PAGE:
2006 begins, without Curt
Inauspicious start of the year for cat's weblog, since it's already the 8th of January and this is my first post. But excuses are like assholes, so on with the show.
|Listening to:||eyes of your mind, curt purtlebaugh (in my head)|
|Weather:||34, mostly sunny|
Every once in a while someone from my past pops into my head, and since I'm in front of this screen so much (too much?), my instinct is to google. This time it was Curt Purtlebaugh.
I met Curt at the Peanut Barrel bar in Bloomington, IN in 1988 while I was in graduate school at IU. I sought out an open mic, and found one listed in the local paper just a few blocks from my apartment. Tuesday nights, regular open mic at the Peanut Barrel. I had just moved to Bloomington and had no friends and it kinda sucked, so I figured I'd play a few songs at an open mic to see if there were any takers. The first night I didn't play, I just listened. Several folks played, Curt, Chris (wish I could remember his last name), Don Hawkins, and that old drunk (did we call him the Captain?) who sang a cappella. Don blew my mind, he was so good. Very clean guitar playing, mostly fingerstyle, luscious smooth voice, awesome songs. He was cute, too, in his late 30's, nice smile. We had a drinks together. Actually, I had some drinks, I think Don might have been on the wagon at that point, one of many attempts to beat his alcoholism. Don is the one I set my sites on, and we would later date and play music together.
But this is about Curt. Curt made an impression on me that night, too, though not so easy to describe. Curt was strummer, not a picker, and he didn't have the greatest voice, and his songs didn't instantly grab me. But his uninhibited performance style did, and so did that je ne sais quois.
Curt was short, wide in the middle, not like he had a big belly but he was barrel-chested. He had short blond hair and a mustache, one earring, and I think he might have been sporting a tail (it was the 80's, dont forget). He was a cop, I was told, and that is like wearing Cat repellant. He was also cocky (is that redundant?). So lots of reasons for him to not ever be my cup of tea, but there was something about him.
So the Peanut Barrel became my Tuesday night hangout, and pretty soon Tuesday nights became the highlight of my weeks. Curt's wife Fraya also joined in the fun (she sang backups for Curt), as did several other interesting characters like Bobby Earl Conway, Jay Montana, Eric and Sam. All us musicians were friendly with each other, and started actually hanging out outside of the bar and open mic context.
Curt and Fraya had a pile of kids between them. 3 little girls, ages 5 5 and 3, and a boy, 7, I think. All kids from their previous marriages. I was a bit fascinated by these folks. A cop who had an earring and who was a songwriter and who worked nights and was Mr. Mom during the day while Fraya worked. They were both natives (probably from the Cutters side, if you saw Breaking Away) and were midwest highschool graduate philosophers who drank large quantities of Wild Turkey 101. Not every day, just weekends and occasional Tuesday nights, but when they pulled out the bottle and the Pepsi, you better expect you won't be driving.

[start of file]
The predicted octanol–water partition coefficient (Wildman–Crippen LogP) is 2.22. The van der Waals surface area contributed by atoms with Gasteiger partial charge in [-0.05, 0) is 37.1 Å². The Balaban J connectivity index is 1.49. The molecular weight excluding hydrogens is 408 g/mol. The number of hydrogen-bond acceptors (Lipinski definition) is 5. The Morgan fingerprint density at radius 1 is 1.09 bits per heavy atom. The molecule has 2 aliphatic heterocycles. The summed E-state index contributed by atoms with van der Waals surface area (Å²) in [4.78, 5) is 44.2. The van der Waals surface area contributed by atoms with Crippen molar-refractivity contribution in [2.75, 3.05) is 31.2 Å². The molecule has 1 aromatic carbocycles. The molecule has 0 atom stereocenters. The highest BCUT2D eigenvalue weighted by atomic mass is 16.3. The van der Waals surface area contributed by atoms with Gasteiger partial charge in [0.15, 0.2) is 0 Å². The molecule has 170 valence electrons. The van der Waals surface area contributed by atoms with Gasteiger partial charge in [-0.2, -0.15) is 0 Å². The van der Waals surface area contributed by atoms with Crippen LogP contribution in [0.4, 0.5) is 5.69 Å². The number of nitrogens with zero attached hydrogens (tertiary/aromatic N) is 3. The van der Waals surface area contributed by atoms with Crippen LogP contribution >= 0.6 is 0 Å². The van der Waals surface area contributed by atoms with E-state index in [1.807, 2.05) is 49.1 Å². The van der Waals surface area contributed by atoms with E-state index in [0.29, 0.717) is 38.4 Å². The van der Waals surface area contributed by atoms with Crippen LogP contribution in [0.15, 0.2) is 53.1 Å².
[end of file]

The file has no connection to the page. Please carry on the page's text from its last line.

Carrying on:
They were also swingers. All these characteristics: midwestern, cop, Wild Turkey, swingers, meeting people in bars, were pretty new to me, and I was a wide-eyed 22 year old in an unfamiliar town. Quite a mind-expanding time for me.
I hung around with them a lot, learned a bunch of Curt's tunes and Fraya and I sang a lot of nice backups. I babysat there wonderful little kids sometimes. There's an amazing story in that, too, for another day, perhaps.
One of Curt's memorable songs was called Portable Child. It was a country-flavored acoustic song about his little girls getting shuffled back and forth between their parents, who were still friendly with each other. It was about the sad spectacle of these little kids carrying their toys and extra shoes and stuff they needed for the day here and the night there. Sweet song. Another of his tunes I really liked was called Eyes of Your Mind. More of a Moody Blues style tune, more abstractly philosophical, nice interesting chord changes gave Fraya and I some nice backup vocals.
Anyway, several few years after I left I tried to get back in touch with those guys and had no luck. I periodically wondered about them. I also had wanted to play and/or record a few of both Curt's and Don's tunes. Actually my old band Angel Patrol did play a couple of Don's tunes, though I never could find him to get his permission.
This story does not have a happy ending. A year or two ago I googled them. Fraya still working as support staff at IU, she was just starting there during that time I was around, so she's been there over 15 years now. Curt appeared to have a computer repair business, he had a website about it. Curt's twin brother (another crazy story) had recently died, I gleaned from a strange post or two on some fiction websites. I couldn't tell how old Curt's business website was, or if it was still happening, but I emailed him at that address and I can't remember if I didn't get any response or if it bounced. Anyway, I didn't succeed in getting hold of either Curt or Fraya.
This morning I googled Curt and it appears that he died in 2004. Not much definitive, but a short reference in someone's blog about him having a heart attack, and the Social Security index shows a Curt Purtlebaugh from Indiana as dead. Not likely a different Curt Purtlebaugh, since there were only like 14 Purtlebaughs total in the Social Security death index.
Bummer. It's like another Chico, an old friend I should have made more effort to hook back up with who died young.
Well, I think I'll pull out some old tapes from my last goodbye night at the Peanut Barrel and relearn of few of Curt's tunes.
posted by cat 10:16 AM